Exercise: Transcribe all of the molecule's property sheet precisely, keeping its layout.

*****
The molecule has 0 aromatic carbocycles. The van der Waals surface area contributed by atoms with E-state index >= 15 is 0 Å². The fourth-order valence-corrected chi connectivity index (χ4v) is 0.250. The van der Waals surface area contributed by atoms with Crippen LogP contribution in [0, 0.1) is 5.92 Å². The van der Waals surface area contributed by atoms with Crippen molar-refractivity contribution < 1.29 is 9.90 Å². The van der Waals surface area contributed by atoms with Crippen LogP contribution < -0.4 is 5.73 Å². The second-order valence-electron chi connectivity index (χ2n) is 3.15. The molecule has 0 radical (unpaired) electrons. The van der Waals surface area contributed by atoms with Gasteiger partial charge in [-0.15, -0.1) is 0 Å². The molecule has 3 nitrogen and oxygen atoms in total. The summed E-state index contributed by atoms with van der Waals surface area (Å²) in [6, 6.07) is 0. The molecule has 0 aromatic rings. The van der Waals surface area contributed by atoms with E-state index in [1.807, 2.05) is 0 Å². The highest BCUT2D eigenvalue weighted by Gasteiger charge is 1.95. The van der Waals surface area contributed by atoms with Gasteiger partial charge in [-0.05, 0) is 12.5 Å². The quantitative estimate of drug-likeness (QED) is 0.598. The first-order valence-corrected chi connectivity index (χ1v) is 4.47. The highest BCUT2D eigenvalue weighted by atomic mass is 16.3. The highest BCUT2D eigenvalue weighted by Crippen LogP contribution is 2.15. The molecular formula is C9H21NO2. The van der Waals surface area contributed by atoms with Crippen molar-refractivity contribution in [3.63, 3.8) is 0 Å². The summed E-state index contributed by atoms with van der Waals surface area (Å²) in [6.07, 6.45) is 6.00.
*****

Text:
The molecule has 0 aromatic carbocycles. The van der Waals surface area contributed by atoms with E-state index >= 15 is 0 Å². The fourth-order valence-corrected chi connectivity index (χ4v) is 0.250. The van der Waals surface area contributed by atoms with Crippen LogP contribution in [0, 0.1) is 5.92 Å². The van der Waals surface area contributed by atoms with Crippen molar-refractivity contribution < 1.29 is 9.90 Å². The van der Waals surface area contributed by atoms with Crippen LogP contribution < -0.4 is 5.73 Å². The second-order valence-electron chi connectivity index (χ2n) is 3.15. The molecule has 0 radical (unpaired) electrons. The van der Waals surface area contributed by atoms with Gasteiger partial charge in [-0.15, -0.1) is 0 Å². The molecule has 3 nitrogen and oxygen atoms in total. The summed E-state index contributed by atoms with van der Waals surface area (Å²) in [6, 6.07) is 0. The molecule has 0 aromatic rings. The van der Waals surface area contributed by atoms with E-state index in [1.807, 2.05) is 0 Å². The highest BCUT2D eigenvalue weighted by Gasteiger charge is 1.95. The van der Waals surface area contributed by atoms with Gasteiger partial charge in [-0.05, 0) is 12.5 Å². The quantitative estimate of drug-likeness (QED) is 0.598. The first-order valence-corrected chi connectivity index (χ1v) is 4.47. The highest BCUT2D eigenvalue weighted by atomic mass is 16.3. The highest BCUT2D eigenvalue weighted by Crippen LogP contribution is 2.15. The molecular formula is C9H21NO2. The van der Waals surface area contributed by atoms with Crippen molar-refractivity contribution in [3.63, 3.8) is 0 Å². The summed E-state index contributed by atoms with van der Waals surface area (Å²) in [6.07, 6.45) is 6.00.